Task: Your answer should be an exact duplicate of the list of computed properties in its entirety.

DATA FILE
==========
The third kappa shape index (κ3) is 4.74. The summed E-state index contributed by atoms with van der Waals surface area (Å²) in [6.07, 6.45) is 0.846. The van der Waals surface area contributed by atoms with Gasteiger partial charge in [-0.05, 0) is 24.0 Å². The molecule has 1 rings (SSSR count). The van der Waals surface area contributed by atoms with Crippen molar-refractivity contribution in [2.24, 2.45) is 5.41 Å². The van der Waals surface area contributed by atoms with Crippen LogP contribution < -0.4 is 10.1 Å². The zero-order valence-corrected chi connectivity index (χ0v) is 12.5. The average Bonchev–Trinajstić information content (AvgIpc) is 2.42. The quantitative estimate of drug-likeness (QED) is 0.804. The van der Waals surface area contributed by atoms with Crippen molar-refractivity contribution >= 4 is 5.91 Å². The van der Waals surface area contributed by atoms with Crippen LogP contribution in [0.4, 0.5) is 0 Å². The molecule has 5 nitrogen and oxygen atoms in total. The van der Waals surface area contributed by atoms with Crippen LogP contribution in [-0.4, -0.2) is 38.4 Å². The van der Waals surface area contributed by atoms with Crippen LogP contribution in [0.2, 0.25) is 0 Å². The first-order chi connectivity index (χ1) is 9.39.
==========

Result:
The third kappa shape index (κ3) is 4.74. The summed E-state index contributed by atoms with van der Waals surface area (Å²) in [6.07, 6.45) is 0.846. The van der Waals surface area contributed by atoms with Gasteiger partial charge in [-0.05, 0) is 24.0 Å². The molecule has 1 rings (SSSR count). The van der Waals surface area contributed by atoms with Crippen molar-refractivity contribution in [2.24, 2.45) is 5.41 Å². The van der Waals surface area contributed by atoms with Crippen LogP contribution < -0.4 is 10.1 Å². The zero-order valence-corrected chi connectivity index (χ0v) is 12.5. The average Bonchev–Trinajstić information content (AvgIpc) is 2.42. The quantitative estimate of drug-likeness (QED) is 0.804. The van der Waals surface area contributed by atoms with Crippen molar-refractivity contribution >= 4 is 5.91 Å². The van der Waals surface area contributed by atoms with Crippen LogP contribution in [0.4, 0.5) is 0 Å². The molecule has 5 nitrogen and oxygen atoms in total. The van der Waals surface area contributed by atoms with Crippen LogP contribution in [-0.4, -0.2) is 38.4 Å². The van der Waals surface area contributed by atoms with Crippen LogP contribution in [0.2, 0.25) is 0 Å². The first-order chi connectivity index (χ1) is 9.39.